As an English teacher working in China, one has to be broad-minded, open to new experiences and of course, sample interesting local cuisine. So, when one of my Chinese friends invited me out to dinner, I naturally accepted. He took me to a Japanese restaurant situated in Badaguan (the old German part of the city). This was undoubtedly an expensive restaurant.
You see, Chinese culture is all about Face. Whether it’s restaurant dining, entertaining, weddings, clothes buying, mobile phones, cars or anything, it has to be the best and most expensive. You invited me to the Grande last time, I’m taking you to the Ritz this time. You invited me to your daughter’s wedding that cost 300,000, now you’re invited to my daughter’s wedding that cost 400,000. You have the iPhone 5, I bought the new iPhone 5s, etc, etc. The Chinese call it Pan bi, the British idiom is “Keeping-up with the Jones’s”. The only difference is, the Chinese are fiercely competitive about out-doing each other and are extremely proud of it. I’ve seen quite a few fights at restaurants over who is paying the bill!
If you ever visit China and are invited out for dinner, then please do go. The Chinese are very well-mannered and polite. They will open doors for you, find a table for you, eat what you would like to eat and generally be a good host. My friend is no exception. In public, well, that’s another matter entirely. They don’t know how to queue, barge in front of other people and have no manners. Getting on a bus is a fight to the death!
The restaurant’s interior was spectacular, I was very surprised. It had a planked wooden floor, a central area with a pond full of Koi, wooden beams, a raised dais for the seating area and private rooms around the outer perimeter. It was also full of potted plants and small trees.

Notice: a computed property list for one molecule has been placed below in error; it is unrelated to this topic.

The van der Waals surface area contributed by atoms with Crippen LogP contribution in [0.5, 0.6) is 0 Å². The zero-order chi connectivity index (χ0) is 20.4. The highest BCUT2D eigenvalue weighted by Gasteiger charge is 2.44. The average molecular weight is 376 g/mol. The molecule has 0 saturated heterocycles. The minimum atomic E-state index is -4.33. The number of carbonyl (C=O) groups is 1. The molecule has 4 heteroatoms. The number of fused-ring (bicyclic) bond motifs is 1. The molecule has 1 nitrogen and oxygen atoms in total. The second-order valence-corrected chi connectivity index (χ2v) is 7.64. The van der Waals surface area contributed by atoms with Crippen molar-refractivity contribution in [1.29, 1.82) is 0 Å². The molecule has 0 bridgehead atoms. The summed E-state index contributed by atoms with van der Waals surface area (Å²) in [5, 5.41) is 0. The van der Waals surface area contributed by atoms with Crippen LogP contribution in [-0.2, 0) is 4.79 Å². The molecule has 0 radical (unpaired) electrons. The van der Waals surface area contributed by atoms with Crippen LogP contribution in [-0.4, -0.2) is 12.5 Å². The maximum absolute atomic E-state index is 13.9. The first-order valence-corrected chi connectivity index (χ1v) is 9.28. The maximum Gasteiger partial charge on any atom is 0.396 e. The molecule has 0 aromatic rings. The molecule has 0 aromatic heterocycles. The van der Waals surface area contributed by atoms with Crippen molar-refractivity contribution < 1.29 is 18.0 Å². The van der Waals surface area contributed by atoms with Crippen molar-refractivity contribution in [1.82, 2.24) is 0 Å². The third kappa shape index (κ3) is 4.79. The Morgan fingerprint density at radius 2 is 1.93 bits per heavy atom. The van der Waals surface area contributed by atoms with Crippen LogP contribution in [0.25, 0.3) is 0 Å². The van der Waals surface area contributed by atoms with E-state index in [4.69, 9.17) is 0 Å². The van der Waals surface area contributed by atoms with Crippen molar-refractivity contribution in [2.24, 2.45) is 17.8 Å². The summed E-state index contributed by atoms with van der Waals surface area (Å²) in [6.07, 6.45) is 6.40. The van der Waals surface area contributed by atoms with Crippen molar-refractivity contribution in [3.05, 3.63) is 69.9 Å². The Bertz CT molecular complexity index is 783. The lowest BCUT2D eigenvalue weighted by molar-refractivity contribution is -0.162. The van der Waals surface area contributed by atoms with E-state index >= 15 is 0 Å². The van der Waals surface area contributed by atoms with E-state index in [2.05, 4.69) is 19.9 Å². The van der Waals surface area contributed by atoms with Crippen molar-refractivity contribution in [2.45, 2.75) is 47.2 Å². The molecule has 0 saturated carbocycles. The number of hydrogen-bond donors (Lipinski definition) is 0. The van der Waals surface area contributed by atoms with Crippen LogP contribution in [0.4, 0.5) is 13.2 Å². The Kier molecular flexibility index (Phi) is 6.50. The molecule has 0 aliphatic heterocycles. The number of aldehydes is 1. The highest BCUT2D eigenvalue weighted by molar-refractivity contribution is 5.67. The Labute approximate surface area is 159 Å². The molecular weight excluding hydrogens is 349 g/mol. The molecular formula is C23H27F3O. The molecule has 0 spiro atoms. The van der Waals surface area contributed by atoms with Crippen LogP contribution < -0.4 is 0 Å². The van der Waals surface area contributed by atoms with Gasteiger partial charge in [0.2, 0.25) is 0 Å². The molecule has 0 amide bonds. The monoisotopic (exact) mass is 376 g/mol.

We sat down and I let my friend order the food. While we waited we drank hot Sake (traditionally, this is a low-alcohol sweet drink that is served hot, it’s actually very nice) and smoked. Yes, this you can still do in China and one of the reasons I enjoy living here. Smokers still have civil liberties and are not persecuted.
Well, the meal, if you could call it that, arrived and we started to eat. I ate the rice, prawns and vegetables (actually, I think it was some type of grass), but the slimy things in shells crawling around the plate I didn’t eat. I let my friend eat those. The Chinese will, in fact, eat anything. If it swims, crawls or flies, they’ll eat it! Then the waitress brought us each a bowl of soup. It was thick, almost like a porridge, with white stringy meat. I tried some. A sweet, meaty taste that I’m ashamed to say, was quite delicious. I asked my friend what it was, but he didn’t know, so he asked the waitress. He told me he didn’t know the English name, but I heard them talking in Chinese and I knew what it was, so I told him. Qingwa tang – Frog soup.
When I knew what it was, I felt sick. I’ve never been so disgusted with myself in all my life. My friend said “Don’t think about it. Just eat it.”, but I couldn’t. I’m usually very careful about which restaurants I go to and what I eat. I was quite angry with my friend, but in fairness to him, he didn’t know. This was a complimentary dish the chef had prepared for us.
Chinese people, for goodness sake, by all means invite me out to dinner, but please, don’t feed me endangered species! Thankfully, the younger people are better educated and more in touch with the environment and eco-system, so frog-eating will eventually become a thing of the past.